Russian agent Butina sentenced to 18 months

A federal judge on Friday ordered Russian agent Maria Butina to serve 18 months in prison, the term demanded by federal prosecutors in the case.

Butina, who was arrested in 2018, had pleaded guilty to acting as an unregistered foreign agent on behalf of the Russian government. She will get credit for nine months she has already served in prison.

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Butina, dressed in a green prison uniform and wearing her long red hair down, had no visible reaction as she received her sentence.

Butina's attorneys, pointing to her having been incarcerated for roughly nine months, asked that she be sentenced to no additional prison time and instead be immediately deported back to Russia.

District Judge Tanya Chutkan said during the hearing that there was "no doubt" that the 30-year-old Russian national was kind and hardworking, and that Butina had "suffered greatly" due to the high-profile nature of the case.

But she rejected the argument put forward by Butina's attorneys that the woman was not working on behalf of the Russian government, but was rather attempting to help rehabilitate relations between the U.S. and Moscow. 

Chuktan said that Butina's conduct "was no mere failure" to register as a foreign agent, and that she was able to establish contacts "precisely because she did not reveal herself to be a foreign agent."

And she characterized Butina's actions as having the potential to "jeopardize national security."

The 2018 arrest of the Russian national captured international attention, as it played out against a background of heightened concerns over the Kremlin's attempts to interfere in and influence U.S. politics.

Chutkan noted during the hearing that the timing of Butina’s efforts overlapped with those Russian influence operations.

Butina was not mentioned in special counsel Robert MuellerRobert (Bob) Swan MuellerHouse progressive: Pelosi 'has it right' on impeachment Democrats talk subpoena for Mueller Democratic Rep. Ro Khanna: 'I'm not there yet' on impeachment MORE's redacted report on Russian interference in the 2016 election, but did interview with the office as part of its investigation.

Butina’s attorney Robert Driscoll told reporters after the hearing that he found it “curious” that the judge had referenced the timing of the election interference during the sentencing.

“Had she been involved in any of that, I would imagine special counsel Mueller would have mentioned it in his 400 pages,” he said. “But he did not.”

Butina also cooperated with other federal investigations as part of her plea agreement. That included testifying to the Senate Intelligence Committee as it conducts its own probe into Russia's election interference.

Driscoll told reporters that he did not think Butina serving another nine months in prison “was necessary.”

“I do not believe an additional nine months in jail serves any purpose in terms of punishment or contrition at this point; she's already spent 9 months in jail,” he said.

Another attorney representing Butina, Alfred Carry, told the judge that his client repeatedly faced the inaccurate depiction of her acting as a “spy,” and that she never stole documents or tried to gather intelligence on behalf of Russia.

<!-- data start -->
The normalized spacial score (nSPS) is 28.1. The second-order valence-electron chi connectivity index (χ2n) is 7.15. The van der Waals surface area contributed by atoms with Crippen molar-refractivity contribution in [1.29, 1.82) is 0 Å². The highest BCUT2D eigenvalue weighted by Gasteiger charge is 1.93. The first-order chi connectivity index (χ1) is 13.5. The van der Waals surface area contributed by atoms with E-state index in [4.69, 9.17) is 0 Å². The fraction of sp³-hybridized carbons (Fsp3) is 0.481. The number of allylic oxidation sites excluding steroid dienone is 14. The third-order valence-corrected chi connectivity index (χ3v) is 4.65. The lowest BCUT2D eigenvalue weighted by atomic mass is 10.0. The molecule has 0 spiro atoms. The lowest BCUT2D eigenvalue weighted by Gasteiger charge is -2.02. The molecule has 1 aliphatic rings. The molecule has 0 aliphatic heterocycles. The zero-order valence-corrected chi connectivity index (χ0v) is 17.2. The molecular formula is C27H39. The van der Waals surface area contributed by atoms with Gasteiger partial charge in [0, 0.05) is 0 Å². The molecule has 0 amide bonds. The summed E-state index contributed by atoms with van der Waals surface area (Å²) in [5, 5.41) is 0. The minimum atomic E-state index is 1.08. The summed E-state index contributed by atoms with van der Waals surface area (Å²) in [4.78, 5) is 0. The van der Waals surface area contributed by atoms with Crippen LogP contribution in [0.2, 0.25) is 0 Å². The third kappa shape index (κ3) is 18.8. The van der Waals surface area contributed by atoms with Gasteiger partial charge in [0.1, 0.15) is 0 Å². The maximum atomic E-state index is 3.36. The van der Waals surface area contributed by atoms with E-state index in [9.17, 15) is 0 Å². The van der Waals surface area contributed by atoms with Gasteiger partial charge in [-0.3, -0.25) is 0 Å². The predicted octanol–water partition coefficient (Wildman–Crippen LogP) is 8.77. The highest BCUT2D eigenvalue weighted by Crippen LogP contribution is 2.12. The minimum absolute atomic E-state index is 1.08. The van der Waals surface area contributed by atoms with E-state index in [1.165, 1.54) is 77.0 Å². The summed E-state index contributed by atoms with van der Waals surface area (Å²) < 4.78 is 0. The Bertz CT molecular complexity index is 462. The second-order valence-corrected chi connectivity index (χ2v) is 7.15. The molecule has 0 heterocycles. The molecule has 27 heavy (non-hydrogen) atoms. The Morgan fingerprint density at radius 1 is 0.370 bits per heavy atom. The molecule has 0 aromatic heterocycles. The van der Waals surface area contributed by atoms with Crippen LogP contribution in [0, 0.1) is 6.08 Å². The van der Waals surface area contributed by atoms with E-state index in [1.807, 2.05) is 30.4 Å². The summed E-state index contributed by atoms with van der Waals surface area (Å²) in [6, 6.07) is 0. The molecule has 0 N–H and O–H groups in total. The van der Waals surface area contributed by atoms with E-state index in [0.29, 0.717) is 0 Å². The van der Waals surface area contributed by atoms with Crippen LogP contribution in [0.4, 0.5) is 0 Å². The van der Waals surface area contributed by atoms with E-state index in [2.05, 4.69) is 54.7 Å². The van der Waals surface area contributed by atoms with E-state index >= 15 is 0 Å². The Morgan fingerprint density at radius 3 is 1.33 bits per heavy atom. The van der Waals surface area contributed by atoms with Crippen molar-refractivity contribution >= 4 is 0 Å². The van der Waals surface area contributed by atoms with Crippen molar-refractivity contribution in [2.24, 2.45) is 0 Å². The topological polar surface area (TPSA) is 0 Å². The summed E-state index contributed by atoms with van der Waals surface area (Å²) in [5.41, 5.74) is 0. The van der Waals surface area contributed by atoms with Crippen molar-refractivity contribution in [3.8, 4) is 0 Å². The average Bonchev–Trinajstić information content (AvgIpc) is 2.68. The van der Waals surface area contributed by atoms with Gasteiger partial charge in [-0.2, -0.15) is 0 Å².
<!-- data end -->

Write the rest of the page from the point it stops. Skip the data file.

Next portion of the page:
“She is remorseful, not because she is currently in jail,” Carry said, but because she had “hurt the country she loved and admired.”

But Justice Department attorney Erik Kenerson argued that Butina was fully aware of the extent of her actions, and that she was acting on behalf of the Russian government.

He described Butina as a woman who was “simultaneously talented and caring, but also savvy.”

The case of the young Russian national captured headlines not only over the charge of acting as an unregistered foreign agent, but about the connections she was able to establish in D.C.

Butina was found to have gained access to the National Rifle Association (NRA), even at one point arranging for members of the gun rights group to travel to Moscow.

The NRA has sought to distance itself from the Russian agent, saying that the organization's leadership did not support the trip.

She also worked alongside Alexander Torshin, deputy governor of the Russian Central Bank and a former Russian senator who reportedly has close ties to President Vladimir PutinVladimir Vladimirovich PutinTop European official accuses Trump, Putin of trying to weaken EU Gridlock in Moldova's government helps Russia and Putin What the Mueller report tells us about Putin, Russia and Trump's election MORE and alleged ties to the Russian mob.

Carry said during the hearing that Butina was personally close with Torshin, and that she was not acting at his direction.

The government, while it did not identify Torshin by name, said she was acting under the orders of a Russian official. They alleged that Butina was passing along information to him about Americans who could influence policies in Russia's favor.

And Butina at one point believed she would gain access to President TrumpDonald John TrumpFeinstein, Iranian foreign minister had dinner amid tensions: report The Hill's Morning Report - Trump says no legislation until Dems end probes Harris readies a Phase 2 as she seeks to rejuvenate campaign MORE himself at a National Prayer Breakfast. That meeting never took place.

Butina will be deported back to Russia after she finishes serving her sentence.

Butina said during her own statement that she has hurt her family “morally and financially.”

Driscoll also delivered a message to Butina’s family through the cameras, filming his remarks outside the courthouse.

“To the extent that her family's watching, we'll try to get her home as soon as we can,” the lawyer said. “I wish we could have had a different result today and she passes along her love.”

--Updated at 12:43 p.m.